What We Have Here is a Failure to Tourniquet: Increasing the Efficacy of Hemorrhage Control Training   [open pdf - 1MB]

From the thesis Abstract: "Bleeding to death is the primary avertable cause of death for victims who have suffered trauma--like a gunshot wound. Emergency medical services response times of less than five minutes yield the best outcomes for shooting victims, but the average response time is six to eight minutes; help may be even farther away in an ongoing shooting incident or mass shooting event. In emergency incidents, bystanders with some training and some gear--in this case, tourniquets--may provide life-saving aid to victims of traumatic injury until medical personnel can take over. Precedents for involving, equipping, and empowering the public in public safety, including cardiopulmonary resuscitation, automated external defibrillators, and Narcan/Naloxone, have been established. This thesis explores these programs. Several important takeaways from this review can be applied to any immediate responder program. First, priority must be given to providing training in the most widely accessible manner to reach the most people. Second, if specialized equipment is necessary, it must be easy-to-use and readily accessible, and should include instructions. While training is an important first step, building in natural points of contact for trainers and trainees, like requiring recertification, can increase the trainees' retention of and ability to apply those lessons learned."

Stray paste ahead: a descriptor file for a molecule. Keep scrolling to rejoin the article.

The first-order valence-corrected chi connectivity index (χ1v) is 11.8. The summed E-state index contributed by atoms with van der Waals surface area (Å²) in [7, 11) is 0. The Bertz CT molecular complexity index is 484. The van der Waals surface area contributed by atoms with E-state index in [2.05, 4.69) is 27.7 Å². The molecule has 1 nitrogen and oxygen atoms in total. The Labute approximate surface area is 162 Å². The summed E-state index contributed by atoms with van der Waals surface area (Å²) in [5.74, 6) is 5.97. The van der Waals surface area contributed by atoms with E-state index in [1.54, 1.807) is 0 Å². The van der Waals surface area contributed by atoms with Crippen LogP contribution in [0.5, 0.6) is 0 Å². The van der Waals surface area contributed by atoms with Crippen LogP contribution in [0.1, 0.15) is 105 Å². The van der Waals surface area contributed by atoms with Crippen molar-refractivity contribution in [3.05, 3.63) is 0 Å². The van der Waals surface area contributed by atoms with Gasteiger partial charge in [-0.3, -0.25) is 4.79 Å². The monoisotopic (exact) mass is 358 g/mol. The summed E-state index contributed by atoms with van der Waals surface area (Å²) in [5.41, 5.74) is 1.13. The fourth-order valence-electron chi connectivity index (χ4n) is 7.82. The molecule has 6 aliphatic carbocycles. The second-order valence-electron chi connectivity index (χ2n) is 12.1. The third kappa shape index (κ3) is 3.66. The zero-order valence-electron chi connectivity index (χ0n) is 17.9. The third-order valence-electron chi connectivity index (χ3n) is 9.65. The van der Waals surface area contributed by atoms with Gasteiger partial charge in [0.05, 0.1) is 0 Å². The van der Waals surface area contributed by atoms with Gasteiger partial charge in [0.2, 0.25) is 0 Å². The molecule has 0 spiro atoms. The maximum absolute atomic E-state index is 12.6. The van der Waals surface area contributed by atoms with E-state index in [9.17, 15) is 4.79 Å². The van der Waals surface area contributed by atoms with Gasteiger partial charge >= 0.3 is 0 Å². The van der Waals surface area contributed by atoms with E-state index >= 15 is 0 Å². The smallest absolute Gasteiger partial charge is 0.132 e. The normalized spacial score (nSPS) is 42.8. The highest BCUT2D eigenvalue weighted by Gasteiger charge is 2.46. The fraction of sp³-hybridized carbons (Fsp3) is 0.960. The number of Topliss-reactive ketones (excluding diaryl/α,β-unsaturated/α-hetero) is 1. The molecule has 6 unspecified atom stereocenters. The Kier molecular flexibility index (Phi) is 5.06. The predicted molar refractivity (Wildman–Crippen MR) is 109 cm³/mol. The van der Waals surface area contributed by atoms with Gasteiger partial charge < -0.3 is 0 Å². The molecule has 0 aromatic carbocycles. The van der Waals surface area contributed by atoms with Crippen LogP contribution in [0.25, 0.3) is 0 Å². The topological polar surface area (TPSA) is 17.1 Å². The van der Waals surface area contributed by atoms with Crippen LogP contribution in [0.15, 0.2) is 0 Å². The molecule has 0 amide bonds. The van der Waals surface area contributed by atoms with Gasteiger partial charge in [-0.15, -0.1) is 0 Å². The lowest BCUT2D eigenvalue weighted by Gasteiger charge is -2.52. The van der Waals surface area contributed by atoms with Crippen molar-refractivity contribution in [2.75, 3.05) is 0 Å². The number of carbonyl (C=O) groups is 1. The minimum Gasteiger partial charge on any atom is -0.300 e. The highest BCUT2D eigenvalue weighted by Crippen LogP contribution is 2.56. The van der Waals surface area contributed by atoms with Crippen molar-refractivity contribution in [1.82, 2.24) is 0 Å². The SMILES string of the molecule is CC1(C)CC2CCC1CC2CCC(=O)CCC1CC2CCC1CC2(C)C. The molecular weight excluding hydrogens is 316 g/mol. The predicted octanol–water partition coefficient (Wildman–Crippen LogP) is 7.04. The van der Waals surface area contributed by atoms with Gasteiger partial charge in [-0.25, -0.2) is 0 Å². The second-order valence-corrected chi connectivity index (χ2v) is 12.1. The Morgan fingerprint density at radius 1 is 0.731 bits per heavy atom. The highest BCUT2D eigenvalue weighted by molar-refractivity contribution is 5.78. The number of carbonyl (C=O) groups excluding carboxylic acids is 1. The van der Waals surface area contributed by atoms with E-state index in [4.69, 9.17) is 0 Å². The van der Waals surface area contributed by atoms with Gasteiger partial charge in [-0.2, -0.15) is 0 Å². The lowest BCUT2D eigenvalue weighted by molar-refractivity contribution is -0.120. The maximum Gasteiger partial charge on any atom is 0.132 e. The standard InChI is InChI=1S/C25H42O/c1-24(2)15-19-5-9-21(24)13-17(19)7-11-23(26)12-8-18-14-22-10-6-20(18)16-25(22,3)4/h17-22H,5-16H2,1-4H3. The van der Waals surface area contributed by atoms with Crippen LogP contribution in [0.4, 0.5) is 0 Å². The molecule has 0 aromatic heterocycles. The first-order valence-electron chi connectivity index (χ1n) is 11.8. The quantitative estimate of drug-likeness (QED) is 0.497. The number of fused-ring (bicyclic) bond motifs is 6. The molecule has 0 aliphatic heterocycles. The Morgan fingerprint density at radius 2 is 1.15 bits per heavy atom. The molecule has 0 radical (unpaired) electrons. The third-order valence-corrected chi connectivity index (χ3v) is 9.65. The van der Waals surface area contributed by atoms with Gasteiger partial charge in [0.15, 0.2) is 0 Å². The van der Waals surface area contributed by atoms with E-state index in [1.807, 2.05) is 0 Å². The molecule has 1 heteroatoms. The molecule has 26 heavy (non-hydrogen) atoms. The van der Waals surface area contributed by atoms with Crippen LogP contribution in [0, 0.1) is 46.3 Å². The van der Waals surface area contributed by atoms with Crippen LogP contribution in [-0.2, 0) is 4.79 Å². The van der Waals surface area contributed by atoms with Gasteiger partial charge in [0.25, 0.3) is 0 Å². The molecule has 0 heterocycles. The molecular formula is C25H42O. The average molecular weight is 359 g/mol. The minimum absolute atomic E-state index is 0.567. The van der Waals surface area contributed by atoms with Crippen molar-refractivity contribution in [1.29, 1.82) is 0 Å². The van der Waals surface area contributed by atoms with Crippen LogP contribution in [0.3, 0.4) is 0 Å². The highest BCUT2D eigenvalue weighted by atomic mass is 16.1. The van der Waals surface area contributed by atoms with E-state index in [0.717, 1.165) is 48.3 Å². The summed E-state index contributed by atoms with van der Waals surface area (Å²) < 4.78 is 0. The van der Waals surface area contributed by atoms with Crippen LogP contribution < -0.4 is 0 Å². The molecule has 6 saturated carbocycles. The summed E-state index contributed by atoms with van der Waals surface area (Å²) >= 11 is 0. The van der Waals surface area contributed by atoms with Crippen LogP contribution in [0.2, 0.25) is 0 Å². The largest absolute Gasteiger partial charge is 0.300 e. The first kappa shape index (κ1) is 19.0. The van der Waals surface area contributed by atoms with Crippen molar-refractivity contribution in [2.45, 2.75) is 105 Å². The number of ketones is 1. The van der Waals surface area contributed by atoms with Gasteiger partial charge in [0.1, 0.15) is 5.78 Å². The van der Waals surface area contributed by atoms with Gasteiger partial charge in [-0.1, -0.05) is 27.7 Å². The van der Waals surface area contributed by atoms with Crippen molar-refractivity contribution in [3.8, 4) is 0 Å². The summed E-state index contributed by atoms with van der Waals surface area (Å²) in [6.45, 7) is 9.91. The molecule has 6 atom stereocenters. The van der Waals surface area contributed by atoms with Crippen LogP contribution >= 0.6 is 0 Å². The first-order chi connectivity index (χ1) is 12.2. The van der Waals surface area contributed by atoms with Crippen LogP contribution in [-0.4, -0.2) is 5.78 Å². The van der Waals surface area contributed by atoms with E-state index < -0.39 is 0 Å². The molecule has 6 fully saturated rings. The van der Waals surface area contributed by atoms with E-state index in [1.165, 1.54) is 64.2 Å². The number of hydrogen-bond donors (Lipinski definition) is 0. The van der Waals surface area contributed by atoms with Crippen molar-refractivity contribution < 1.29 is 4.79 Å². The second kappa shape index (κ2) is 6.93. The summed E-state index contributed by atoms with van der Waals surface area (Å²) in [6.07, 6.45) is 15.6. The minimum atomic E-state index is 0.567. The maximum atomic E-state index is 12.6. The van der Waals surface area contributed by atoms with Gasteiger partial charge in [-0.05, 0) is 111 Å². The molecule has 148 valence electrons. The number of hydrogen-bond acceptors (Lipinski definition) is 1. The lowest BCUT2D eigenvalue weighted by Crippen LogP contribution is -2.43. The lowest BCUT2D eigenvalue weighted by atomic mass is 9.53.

Public Domain
Retrieved From:
Naval Postgraduate School, Dudley Knox Library: https://calhoun.nps.edu/
Media Type:
Cohort NCR1903/1904
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